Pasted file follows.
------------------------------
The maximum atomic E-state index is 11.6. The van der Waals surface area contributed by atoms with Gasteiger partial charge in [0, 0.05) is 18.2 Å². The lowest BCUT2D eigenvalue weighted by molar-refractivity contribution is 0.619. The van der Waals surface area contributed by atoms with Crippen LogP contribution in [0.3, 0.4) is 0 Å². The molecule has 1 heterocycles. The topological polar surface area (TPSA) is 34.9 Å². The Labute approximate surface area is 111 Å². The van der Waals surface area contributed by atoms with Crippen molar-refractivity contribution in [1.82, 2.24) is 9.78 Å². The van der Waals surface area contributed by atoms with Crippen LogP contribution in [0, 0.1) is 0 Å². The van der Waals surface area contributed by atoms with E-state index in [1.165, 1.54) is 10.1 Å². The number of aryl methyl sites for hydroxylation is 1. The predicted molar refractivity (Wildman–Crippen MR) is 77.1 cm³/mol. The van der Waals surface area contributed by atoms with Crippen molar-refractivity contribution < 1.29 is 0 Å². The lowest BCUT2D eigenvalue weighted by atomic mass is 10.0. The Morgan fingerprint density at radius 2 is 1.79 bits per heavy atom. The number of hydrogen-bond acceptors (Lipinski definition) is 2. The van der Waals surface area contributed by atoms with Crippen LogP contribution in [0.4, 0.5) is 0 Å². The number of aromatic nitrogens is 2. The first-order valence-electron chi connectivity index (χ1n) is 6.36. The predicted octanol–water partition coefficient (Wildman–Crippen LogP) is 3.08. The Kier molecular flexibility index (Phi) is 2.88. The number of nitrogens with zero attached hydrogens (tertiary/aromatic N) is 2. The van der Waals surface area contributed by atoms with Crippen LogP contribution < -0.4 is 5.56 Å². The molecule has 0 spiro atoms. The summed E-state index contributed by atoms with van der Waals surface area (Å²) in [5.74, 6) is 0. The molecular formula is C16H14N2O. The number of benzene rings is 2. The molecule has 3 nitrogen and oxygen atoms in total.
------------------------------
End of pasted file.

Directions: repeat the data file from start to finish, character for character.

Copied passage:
The maximum atomic E-state index is 11.6. The van der Waals surface area contributed by atoms with Gasteiger partial charge in [0, 0.05) is 18.2 Å². The lowest BCUT2D eigenvalue weighted by molar-refractivity contribution is 0.619. The van der Waals surface area contributed by atoms with Crippen LogP contribution in [0.3, 0.4) is 0 Å². The molecule has 1 heterocycles. The topological polar surface area (TPSA) is 34.9 Å². The Labute approximate surface area is 111 Å². The van der Waals surface area contributed by atoms with Crippen molar-refractivity contribution in [1.82, 2.24) is 9.78 Å². The van der Waals surface area contributed by atoms with Crippen LogP contribution in [0, 0.1) is 0 Å². The van der Waals surface area contributed by atoms with E-state index in [1.165, 1.54) is 10.1 Å². The number of aryl methyl sites for hydroxylation is 1. The predicted molar refractivity (Wildman–Crippen MR) is 77.1 cm³/mol. The van der Waals surface area contributed by atoms with Crippen molar-refractivity contribution < 1.29 is 0 Å². The lowest BCUT2D eigenvalue weighted by atomic mass is 10.0. The Morgan fingerprint density at radius 2 is 1.79 bits per heavy atom. The number of hydrogen-bond acceptors (Lipinski definition) is 2. The van der Waals surface area contributed by atoms with Crippen LogP contribution in [0.4, 0.5) is 0 Å². The number of aromatic nitrogens is 2. The first-order valence-electron chi connectivity index (χ1n) is 6.36. The predicted octanol–water partition coefficient (Wildman–Crippen LogP) is 3.08. The Kier molecular flexibility index (Phi) is 2.88. The number of nitrogens with zero attached hydrogens (tertiary/aromatic N) is 2. The van der Waals surface area contributed by atoms with Crippen LogP contribution < -0.4 is 5.56 Å². The molecule has 0 spiro atoms. The summed E-state index contributed by atoms with van der Waals surface area (Å²) in [5.74, 6) is 0. The molecular formula is C16H14N2O. The number of benzene rings is 2. The molecule has 3 nitrogen and oxygen atoms in total.